of Whitlaw's and walked right to the crossing. I almost
could have touched her, but I didn't notice. Two girls
passed before me, and in hurrying, a tall, dark one knocked
off one of your bunches of yellow violets. She glanced
at it and laughed, but let it lay. Then your girl hesitated
stooped and picked it up. The crazy policeman yelled
at me to clear the crossing and it didn't hit me for a
half block how tall and white she was and how dark
her eyes were. I was just thinking about her picking
up the flowers, and that it was queer for her to do it,
when like a brick it hit me, THAT'S DAVID'S GIRL! I tried
to turn around, but you know what Main Street is in
the middle of the day. And those idiots of policemen!
They ordered me on, and I couldn't turn for a street car
coming, so I called to one of them that the girl we wanted
was down the street, and he looked at me like an addle-
pate and said, `What girl? Move on or you'll get
in a jam here.' You can use me for a football if I
don't go back and smash him. Paid him five dollars
myself less than two weeks ago to keep his eyes open.
`TO KEEP HIS EYES OPEN!' '' panted the doctor, shaking
his fist at David. ``Yes sir! `To keep his eyes open!'
And he motioned for things to come along, and so I
lost her too.''

``I think we had better go back to the street,'' said
the Harvester.

``Oh, I'd been back and forth along that street for
nearly an hour before I gave up and came here to see
if I could find you, and we've hunted it an hour more!
What's the use? She's gone for this time, but by gum,
I saw her! And she was worth seeing!''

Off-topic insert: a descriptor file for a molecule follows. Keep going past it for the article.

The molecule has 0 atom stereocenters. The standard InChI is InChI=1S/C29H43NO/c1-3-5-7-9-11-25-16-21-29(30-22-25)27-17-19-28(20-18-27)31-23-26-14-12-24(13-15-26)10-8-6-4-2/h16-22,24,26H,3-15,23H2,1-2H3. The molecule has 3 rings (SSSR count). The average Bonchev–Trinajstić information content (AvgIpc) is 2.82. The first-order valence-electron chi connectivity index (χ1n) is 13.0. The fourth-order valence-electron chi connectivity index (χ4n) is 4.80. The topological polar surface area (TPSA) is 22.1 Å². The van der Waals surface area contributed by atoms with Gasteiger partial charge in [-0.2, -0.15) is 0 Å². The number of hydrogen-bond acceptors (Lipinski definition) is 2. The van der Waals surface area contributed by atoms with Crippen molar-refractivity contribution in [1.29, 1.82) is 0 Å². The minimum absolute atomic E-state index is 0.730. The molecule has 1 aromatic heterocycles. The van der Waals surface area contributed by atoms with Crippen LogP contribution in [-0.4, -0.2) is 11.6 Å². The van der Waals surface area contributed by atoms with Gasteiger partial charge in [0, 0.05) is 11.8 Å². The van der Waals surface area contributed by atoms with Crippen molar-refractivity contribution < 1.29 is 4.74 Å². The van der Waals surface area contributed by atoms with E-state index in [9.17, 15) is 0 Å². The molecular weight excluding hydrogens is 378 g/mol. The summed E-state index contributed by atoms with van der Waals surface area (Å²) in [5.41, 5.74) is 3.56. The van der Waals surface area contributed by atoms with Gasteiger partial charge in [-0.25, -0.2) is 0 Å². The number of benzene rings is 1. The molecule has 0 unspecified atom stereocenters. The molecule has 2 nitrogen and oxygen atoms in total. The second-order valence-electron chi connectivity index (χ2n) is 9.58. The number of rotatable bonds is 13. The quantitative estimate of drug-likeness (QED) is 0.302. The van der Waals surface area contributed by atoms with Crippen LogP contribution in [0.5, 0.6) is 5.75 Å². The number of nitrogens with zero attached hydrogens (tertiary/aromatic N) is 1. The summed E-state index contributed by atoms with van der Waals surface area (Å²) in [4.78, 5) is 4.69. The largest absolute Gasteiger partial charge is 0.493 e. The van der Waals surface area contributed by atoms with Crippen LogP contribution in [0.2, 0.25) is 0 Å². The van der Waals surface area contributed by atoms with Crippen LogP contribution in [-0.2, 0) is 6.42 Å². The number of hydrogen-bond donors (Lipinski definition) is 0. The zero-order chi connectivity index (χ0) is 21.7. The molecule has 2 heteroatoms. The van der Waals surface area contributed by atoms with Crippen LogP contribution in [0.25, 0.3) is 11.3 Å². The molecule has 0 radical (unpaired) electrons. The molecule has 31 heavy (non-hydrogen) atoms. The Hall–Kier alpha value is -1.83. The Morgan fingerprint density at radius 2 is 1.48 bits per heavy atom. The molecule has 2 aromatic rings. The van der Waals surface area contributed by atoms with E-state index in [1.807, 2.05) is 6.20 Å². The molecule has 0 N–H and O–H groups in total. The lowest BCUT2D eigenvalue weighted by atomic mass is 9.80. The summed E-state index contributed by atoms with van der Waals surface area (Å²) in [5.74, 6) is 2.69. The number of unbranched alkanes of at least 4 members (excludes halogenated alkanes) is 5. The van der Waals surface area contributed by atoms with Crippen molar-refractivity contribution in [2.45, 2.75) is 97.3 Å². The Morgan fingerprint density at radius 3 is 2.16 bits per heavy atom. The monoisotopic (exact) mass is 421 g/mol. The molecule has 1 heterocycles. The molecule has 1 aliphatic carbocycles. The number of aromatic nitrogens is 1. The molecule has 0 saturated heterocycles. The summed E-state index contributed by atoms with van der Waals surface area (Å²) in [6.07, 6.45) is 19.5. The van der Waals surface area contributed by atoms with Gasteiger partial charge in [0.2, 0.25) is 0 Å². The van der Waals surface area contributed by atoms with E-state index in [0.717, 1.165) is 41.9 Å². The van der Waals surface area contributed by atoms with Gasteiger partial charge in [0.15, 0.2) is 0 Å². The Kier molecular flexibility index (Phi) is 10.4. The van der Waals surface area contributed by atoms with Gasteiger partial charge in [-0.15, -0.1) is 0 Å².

``Did she appear ill to you?''

The doctor dropped on a chair and threw out his hands

``This was awful sudden, David,'' he said. ``I was
going along as I told you, and I noticed her stop and
thought she had a good head to wait a second instead
of running in before me, and there came those two girls
right under the car from the other side. I only had
a glimpse of her as she stooped for the flowers. I saw
a big braid of hair, but I was half a block away before
I got it all connected, and then came the crush in the
street, and I was blocked.''

The doctor broke down and wiped his face and
expressed his feelings unrestrainedly.

``Don't!'' said the Harvester patiently. ``It's no use
to feel so badly, Doc. I know what you would give to
have found her for me. I know you did all you could.
I let her escape me. We will find her yet. It's glorious
news that she's in the city. It gives me heart to hear
that. Can't you just remember if she seemed ill?''

The doctor meditated.

``She wasn't the tallest girl I ever saw,'' he said slowly,
``but she was the tallest girl to be pretty. She had on a
white waist and a gray skirt and black hat. Her eyes
and hair were like you said, and she was plain, white
faced, with a hue that might possibly be natural, and
it might be confinement in bad light and air and poor
food. She didn't seem sick, but she isn't well. There
is something the matter with her, but it's not immediate